Stuxnet Was Not Well Written, But Required Diverse Coding Skills

The Stuxnet worm has become a thing of interest among hackers. It has displayed immense potential and has hit a nation at its ultimate reserve- energy. An analysis of the worm by Tom Parker has revealed some interesting facts at the Black Hat DC conference on Tuesday. The most interesting facts are the two-phase nature of the development of Stuxnet and the unprotected and evident obviousness of its behavior.

The analysis by Parker reveals that an expert group of talents, who specialized in reverse-engineering platforms, proprietary file formats and developing kernel rootkits initially, designed the worm to be deployed. However, these talents were used as a third party in the development process and there was another team of less talented hackers responsible for implementing the worm. This is where the plan suffered a setback. The deployment was not of the same level of expertise of the development phase and probably could not make full use of the entire potential of Stuxnet.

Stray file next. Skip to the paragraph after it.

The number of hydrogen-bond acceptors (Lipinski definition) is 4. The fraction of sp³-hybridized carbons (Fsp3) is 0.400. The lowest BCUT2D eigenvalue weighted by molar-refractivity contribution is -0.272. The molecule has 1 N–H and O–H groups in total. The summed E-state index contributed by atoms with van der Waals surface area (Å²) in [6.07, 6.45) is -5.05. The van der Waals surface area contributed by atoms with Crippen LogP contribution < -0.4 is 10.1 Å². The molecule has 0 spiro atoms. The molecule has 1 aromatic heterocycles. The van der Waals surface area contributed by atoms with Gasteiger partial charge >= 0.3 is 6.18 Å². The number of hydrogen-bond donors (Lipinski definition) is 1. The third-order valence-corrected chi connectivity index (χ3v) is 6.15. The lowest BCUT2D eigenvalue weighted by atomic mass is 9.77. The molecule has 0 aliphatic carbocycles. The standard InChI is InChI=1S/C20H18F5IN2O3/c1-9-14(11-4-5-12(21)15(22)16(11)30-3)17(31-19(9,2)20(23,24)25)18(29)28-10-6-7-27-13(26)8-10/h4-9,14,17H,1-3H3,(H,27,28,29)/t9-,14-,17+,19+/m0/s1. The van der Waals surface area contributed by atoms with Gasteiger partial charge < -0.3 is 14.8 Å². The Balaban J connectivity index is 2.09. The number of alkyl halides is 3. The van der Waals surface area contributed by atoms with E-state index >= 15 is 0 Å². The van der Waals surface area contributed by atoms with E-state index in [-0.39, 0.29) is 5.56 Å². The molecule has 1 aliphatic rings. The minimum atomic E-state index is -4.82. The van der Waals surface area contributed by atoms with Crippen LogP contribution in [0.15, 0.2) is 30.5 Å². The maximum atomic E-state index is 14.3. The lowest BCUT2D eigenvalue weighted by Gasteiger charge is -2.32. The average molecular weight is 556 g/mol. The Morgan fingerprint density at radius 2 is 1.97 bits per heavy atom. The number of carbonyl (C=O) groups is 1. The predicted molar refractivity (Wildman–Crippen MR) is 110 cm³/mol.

Another fact that security experts are advocating is that the Stuxnet developers made minimal effort to hide the payload data and the data transmission could be better hidden. It was almost as if the developers of Stuxnet wanted it to be found and understood. Also, there was no anti-debugging code obfuscation involved in the development of Stuxnet. The only possible conclusion is that the developers of Stuxnet did not have enough time to incorporate these protections and were under pressure to deploy the code even before it was completely ready.

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